The Rope

THE ROPE

    

The railroad track was as rusty as a ’58 Ford. I stood up on it, outstretching my arms and trying to keep my balance as I walked forwards. It wasn’t easy, and I often fell. But it was a fun way to spend an afternoon. Although it was July, there were a lot of clouds in the Tennessee sky. The day had been overcast and windy. Being the height of the summer, though, it was still warm.                              

I walked around a bend in the tracks, and forward on a straightaway for a mile. My dad told me that I shouldn’t go any further than the next bend I could see far ahead of me. I told him that since I was in high school, I should explore the world more.

To my side, I saw some young forest. The color of it was a light moss green. Every other day I’d explored the area, it was in that young forest close to the house. It wasn’t the most interesting place, though. There had been a forest fire in the area twenty years ago, so there wasn’t much to see around there.  

On the right side, there were the ruins of an old church house from the eighteen-hundreds. It had been burned down from a fire. The rubble was a blackened char. When I had looked through it before, I hadn’t seen much in it. Only one object was really interesting- a trapdoor to the basement, which was still in one piece. It was right outside the rubble, still partially covered-up. I still wanted to go down there, but something was stopping me. A hesitancy, and there wasn’t really a good reason for it. What could there be in there but a few old books or church pews? Not much.

Just thinking about the building got me a bit of an adrenaline rush. My eyes widened. I took a step off the old railroad steel. I made the decision to walk over to it. Maybe not to go in the basement, but just look around the other parts of the ruins.

I pushed aside the overgrown wheat and thistle plants and walked onto the thick field where the church had burned down. Bushes and trees were starting to engulf the remains of the building. Being in the area made me feel like I was trespassing. Not that anyone owned the land to get me in trouble. It just felt like a bad place to hang around. A heavy atmosphere pervaded the whole area.

Being close to the charred ruins, I searched for the small black iron handle that I knew would lead underground. I carefully walked along the precarious planks and shifting ash piles, trying my best to find the trapdoor.

Out of the corner of my eye, I thought I saw a quick movement in the trees bordering the field. I dismissed the sight as my imagination, but it made me more uneasy. After a minute, I didn’t feel inclined to look anymore.

When I was about to stop and walk over to somewhere else, a sight caught my eye. As if a magician had revealed it, I saw the trapdoor right in front of my face. It was in a spot which I suspected had a pile of ash on it a minute before.

Taking a deep breath, I went on my knees and pulled the handle towards me. It moved a half-inch, and then suddenly stopped. There was a plank of wood obstructing the edge of the trap. I grunted and moved it aside, freeing the door. For a minute, I pondered whether it was really a good idea to explore something I obviously shouldn’t. My curiosity held out, though.

I opened the trapdoor slowly, looking inside rather reluctantly. The sunlight illuminated a ten-foot descent into the basement of the old Baptist church. A rickety, ancient ladder went down to the floor. I turned backwards and put my feet on it, feeling a little bit of give. I hoped the wood would hold out.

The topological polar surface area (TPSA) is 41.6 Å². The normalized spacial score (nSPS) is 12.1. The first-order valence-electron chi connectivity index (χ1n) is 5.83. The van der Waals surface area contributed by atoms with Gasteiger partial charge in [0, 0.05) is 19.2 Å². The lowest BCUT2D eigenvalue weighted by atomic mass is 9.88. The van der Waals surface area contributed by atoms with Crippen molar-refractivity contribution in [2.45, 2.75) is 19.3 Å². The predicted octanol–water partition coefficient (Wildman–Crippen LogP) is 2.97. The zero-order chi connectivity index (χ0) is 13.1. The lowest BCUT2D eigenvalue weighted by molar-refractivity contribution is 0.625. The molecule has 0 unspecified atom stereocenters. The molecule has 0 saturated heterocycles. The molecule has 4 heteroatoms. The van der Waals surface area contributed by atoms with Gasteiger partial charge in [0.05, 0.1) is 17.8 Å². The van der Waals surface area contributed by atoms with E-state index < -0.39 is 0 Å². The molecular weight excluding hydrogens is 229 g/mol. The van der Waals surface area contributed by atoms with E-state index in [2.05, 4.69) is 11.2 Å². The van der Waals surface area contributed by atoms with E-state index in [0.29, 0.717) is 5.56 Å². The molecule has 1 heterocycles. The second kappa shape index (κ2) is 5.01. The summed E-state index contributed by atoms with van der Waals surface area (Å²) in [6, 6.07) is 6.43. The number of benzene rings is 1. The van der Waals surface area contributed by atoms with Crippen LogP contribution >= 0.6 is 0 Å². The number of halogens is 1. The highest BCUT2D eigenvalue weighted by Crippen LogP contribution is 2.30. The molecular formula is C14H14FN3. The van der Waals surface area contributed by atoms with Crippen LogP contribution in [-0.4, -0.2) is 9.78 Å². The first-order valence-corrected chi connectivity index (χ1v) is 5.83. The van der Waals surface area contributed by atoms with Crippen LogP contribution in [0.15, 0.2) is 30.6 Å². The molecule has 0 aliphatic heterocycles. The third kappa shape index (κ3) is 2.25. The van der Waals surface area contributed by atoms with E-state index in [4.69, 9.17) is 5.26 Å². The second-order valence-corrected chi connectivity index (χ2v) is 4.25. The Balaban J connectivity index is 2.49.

The insides of the basement were dark, compared to the entrance where the ladder was. The passageway was not wide, but it stretched on as far as I could see. Through the shadows, I could vaguely make out some bookshelves and rubble on the floor. The only thing that distressed me was the lack of any sort of flooring. Under my feet was nothing but rooty, dry dirt.

I pulled a Zippo out of my pocket. Maybe my parents didn’t want me to carry one around, but it was a lifesaver at times. The flickering light illuminated the dirty, white walls of the basement. The paint peeled off here and there, exposing the wood underneath.

As I walked foot by foot through the basement passageway, I saw the light flickering off the far wall. I could see the end of the passage. I closed the lighter for a second, so it wouldn’t burn out. There were two steps right before the end of the basement, and on top of them was an old desk with all manner of books haphazardly piled on it.

I relit my Zippo and walked over to the desk. It was in perfect condition, unlike the floor and walls of the basement. My stomach turned over as I looked through some of the old books. The newest ones were from the 1940’s. I flipped through the aromatic pages, looking over the paragraphs quickly. The older books were from the 1920’s or even the 1800’s.

One thing stuck out, which was a newer-looking journal. It looked like it was from the around the same time as the church had burned down. The book had been unceremoniously dumped beside the desk. The name written on it was Wendy Vernoff. I opened it and found the last few entries.

March 27, 1947:

 Discussed the Monday study group idea with Preacher Jacobs. I recommended reading Psalms, but he insisted on Revelations. Looking forward to heading the group. Mrs. Watkins will be a handful, but hopefully she won’t try anything too crazy. I would hate to dismiss her from the group.

March 28, 1947:

Heard the unfortunate news that Mr. Walker disappeared. His wife says that he’s been gone ever since March 24. The whole neighborhood’s out looking for him, and I suppose I should join the search teams, too. I have a bad feeling in my gut about this. Mr. Walker never was particularly sane. I remember him shouting some gibberish at the top of his lungs during Mass more than once. Lord, please bring him back safe.